I told my students last night that this time I am not bringing anything back. I usually return home with a large suitcase filled with gifts and items to sell like shawls and silk scarves, jewelery, and cool Indian “yoga stuff.” this time I will be selfish — no lengthy travelogue emails home describing every street cow I see or every bit of yogic insight gained. and absolutely no blogging about my adventures. I’ll be in-country and off the grid. So to my friends who read this blog, sorry, but don’t expect to hear from me for an entire month.

It’s time for me to lose myself in the arms of Ma India. and whatever happens, happens.

it’s time for this vessel to be filled.

if you can’t stand the heat…

…get out of that yoga studio — or at least ask the teacher to turn it down.

I’ve been reading bindifry’s itty bitty brain basket blog for a while now. bindi is an astanga teacher in chicago. proving once again that it’s a small world, I already “know” bindi from the yoga studio where I trained although we have never met. such is life in the blogosphere!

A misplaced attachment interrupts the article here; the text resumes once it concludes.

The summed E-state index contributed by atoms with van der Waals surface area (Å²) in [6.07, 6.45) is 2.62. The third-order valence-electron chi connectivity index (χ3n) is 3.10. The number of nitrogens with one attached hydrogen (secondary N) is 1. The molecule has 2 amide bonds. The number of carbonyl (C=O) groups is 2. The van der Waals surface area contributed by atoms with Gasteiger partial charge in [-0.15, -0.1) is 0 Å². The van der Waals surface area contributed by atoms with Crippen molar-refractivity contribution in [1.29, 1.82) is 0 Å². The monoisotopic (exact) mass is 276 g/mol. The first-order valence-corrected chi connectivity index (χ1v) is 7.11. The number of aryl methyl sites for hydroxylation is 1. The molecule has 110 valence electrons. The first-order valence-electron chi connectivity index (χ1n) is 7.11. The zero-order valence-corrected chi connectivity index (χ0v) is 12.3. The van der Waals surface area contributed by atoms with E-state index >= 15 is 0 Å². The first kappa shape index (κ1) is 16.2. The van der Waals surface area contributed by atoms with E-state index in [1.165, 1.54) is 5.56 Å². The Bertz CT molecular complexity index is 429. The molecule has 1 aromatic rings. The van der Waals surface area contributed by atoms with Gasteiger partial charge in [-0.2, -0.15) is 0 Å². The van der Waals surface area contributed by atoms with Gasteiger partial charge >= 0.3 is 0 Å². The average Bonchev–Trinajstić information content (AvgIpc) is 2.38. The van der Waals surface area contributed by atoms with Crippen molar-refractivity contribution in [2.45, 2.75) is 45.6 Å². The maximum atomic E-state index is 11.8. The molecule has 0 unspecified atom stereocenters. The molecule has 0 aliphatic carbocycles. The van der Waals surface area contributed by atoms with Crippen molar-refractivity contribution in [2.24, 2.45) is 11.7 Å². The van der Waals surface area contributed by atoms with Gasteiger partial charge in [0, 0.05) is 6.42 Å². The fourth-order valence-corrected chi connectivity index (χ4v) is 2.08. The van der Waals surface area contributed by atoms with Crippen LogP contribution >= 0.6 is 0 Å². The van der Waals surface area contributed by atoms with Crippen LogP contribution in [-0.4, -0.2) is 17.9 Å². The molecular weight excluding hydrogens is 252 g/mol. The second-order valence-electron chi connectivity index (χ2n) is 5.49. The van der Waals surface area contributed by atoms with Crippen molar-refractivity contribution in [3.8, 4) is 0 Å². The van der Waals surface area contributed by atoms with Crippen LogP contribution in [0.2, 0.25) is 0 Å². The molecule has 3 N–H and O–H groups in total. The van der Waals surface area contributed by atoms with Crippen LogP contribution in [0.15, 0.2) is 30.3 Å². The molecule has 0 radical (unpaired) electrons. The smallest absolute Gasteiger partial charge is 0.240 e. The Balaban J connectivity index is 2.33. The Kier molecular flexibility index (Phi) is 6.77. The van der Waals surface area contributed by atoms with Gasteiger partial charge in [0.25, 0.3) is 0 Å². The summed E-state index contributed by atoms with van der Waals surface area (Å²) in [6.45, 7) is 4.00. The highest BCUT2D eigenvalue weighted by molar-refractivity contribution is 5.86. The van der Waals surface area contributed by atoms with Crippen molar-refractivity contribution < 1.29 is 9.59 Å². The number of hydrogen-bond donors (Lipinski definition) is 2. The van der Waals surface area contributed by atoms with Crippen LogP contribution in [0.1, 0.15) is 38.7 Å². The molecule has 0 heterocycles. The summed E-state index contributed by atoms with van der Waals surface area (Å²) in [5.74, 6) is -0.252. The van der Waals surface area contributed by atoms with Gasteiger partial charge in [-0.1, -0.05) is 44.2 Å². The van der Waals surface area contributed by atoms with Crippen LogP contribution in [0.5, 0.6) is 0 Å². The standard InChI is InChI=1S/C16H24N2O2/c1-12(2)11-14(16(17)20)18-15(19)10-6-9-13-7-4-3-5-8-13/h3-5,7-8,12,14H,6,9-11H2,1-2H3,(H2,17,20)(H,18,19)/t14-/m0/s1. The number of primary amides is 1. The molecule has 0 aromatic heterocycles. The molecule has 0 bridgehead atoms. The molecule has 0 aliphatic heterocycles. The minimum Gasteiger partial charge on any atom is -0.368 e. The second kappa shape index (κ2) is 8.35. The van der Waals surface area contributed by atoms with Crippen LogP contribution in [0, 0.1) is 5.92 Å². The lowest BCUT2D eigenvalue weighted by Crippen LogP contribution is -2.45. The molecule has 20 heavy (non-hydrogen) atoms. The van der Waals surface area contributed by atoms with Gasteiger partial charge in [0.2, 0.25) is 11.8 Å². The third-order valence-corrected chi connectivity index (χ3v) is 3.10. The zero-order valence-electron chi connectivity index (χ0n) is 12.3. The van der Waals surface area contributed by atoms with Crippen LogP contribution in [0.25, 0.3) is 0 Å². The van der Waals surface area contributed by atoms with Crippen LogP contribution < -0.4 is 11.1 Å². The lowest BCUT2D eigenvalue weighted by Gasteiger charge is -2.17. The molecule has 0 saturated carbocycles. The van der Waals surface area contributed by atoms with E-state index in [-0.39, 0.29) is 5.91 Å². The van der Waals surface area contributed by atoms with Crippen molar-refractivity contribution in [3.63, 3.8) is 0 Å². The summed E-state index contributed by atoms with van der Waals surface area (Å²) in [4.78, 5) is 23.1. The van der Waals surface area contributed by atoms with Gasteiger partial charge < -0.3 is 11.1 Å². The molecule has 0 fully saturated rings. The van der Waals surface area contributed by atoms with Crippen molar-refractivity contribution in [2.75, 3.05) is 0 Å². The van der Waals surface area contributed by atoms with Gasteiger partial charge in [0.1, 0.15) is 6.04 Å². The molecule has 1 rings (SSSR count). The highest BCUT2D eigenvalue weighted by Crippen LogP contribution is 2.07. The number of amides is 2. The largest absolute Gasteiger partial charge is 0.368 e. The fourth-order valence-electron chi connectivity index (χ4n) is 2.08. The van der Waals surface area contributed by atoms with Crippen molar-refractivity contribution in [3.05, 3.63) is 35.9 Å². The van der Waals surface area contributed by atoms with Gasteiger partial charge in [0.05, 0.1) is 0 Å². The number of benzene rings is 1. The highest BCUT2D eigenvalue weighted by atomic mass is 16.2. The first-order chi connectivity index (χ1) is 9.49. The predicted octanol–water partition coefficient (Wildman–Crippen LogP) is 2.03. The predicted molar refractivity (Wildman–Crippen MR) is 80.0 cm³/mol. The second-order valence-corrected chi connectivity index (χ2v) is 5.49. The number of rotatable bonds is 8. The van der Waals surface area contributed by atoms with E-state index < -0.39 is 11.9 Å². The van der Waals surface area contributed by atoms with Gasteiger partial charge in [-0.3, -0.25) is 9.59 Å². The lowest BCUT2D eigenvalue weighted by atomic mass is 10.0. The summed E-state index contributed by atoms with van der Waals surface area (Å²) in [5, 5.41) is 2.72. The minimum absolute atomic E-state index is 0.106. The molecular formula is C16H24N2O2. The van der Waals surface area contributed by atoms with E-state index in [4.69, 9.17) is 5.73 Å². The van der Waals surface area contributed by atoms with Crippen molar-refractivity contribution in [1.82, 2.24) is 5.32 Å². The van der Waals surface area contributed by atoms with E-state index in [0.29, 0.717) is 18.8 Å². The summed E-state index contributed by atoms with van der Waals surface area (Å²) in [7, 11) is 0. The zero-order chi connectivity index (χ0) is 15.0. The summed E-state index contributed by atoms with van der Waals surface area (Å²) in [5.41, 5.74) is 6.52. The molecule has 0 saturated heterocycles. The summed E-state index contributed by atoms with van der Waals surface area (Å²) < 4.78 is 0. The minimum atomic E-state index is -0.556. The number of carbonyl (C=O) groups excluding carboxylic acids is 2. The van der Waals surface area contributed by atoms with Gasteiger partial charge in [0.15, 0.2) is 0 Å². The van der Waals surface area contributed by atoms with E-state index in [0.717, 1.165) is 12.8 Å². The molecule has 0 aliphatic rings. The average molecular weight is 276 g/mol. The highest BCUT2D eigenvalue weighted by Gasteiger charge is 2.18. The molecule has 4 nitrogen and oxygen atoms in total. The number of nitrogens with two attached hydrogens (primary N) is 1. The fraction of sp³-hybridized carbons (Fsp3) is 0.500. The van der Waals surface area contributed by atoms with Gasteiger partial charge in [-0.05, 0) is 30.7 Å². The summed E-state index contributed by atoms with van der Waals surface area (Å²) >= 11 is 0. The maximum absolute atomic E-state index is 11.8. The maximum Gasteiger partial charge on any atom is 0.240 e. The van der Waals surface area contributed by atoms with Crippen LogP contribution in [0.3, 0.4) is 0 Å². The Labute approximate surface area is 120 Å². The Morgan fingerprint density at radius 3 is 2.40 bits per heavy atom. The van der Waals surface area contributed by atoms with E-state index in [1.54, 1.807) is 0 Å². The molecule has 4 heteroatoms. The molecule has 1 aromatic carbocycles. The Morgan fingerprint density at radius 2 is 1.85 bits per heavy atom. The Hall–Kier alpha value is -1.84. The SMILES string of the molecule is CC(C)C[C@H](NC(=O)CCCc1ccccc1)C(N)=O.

bindi is in india right now so I emailed her and told her how I loved her post about cranking up the heat during yoga because I totally agree with her. bindi gave me permission to quote her blog:

“for all of you who like to turn up the heat in the yoga room to 80, hear me out. not everyone can tolerate that kind of heat. us pitta/vata people have a tendency to overheat. and that is not good for us. the yoga room seems to be a constant battle of heat/cold depending on the dosha make up of the individual. sharath talked about this last year when i studied with him in australia. he said there should always be windows open, ventilation at all times. and it is dangerous to have sweat dripping off your body because that means the body is unable to cool itself anymore. too many salutations is not good when you are this heated, and you should do less. and you should do more when you are very cold. when i practice yoga, i do not even turn the heat on. because it’s actually dangerous for me to over heat. there aren’t any totally closed rooms in india, so this western idea of a sauna room with steam on the windows & puddles of sweat is just that-a “western” ideal of yoga. we want the heat to “do” the yoga for us, instead of us making that heat ourselves by working hard. the room should not be heated above 69 degrees. the last thing you want to do is ingest other people’s toxins. someone like me has a real reason for needing to practice very early in the morning. especially in south india. and this is the reason. i lack kapha in my bodily make up. i like to make my own heat. too much makes me overheat. sick, even. and i turn very red & am unable to cool down for a long time. i lose my appetite, and get heat stroke.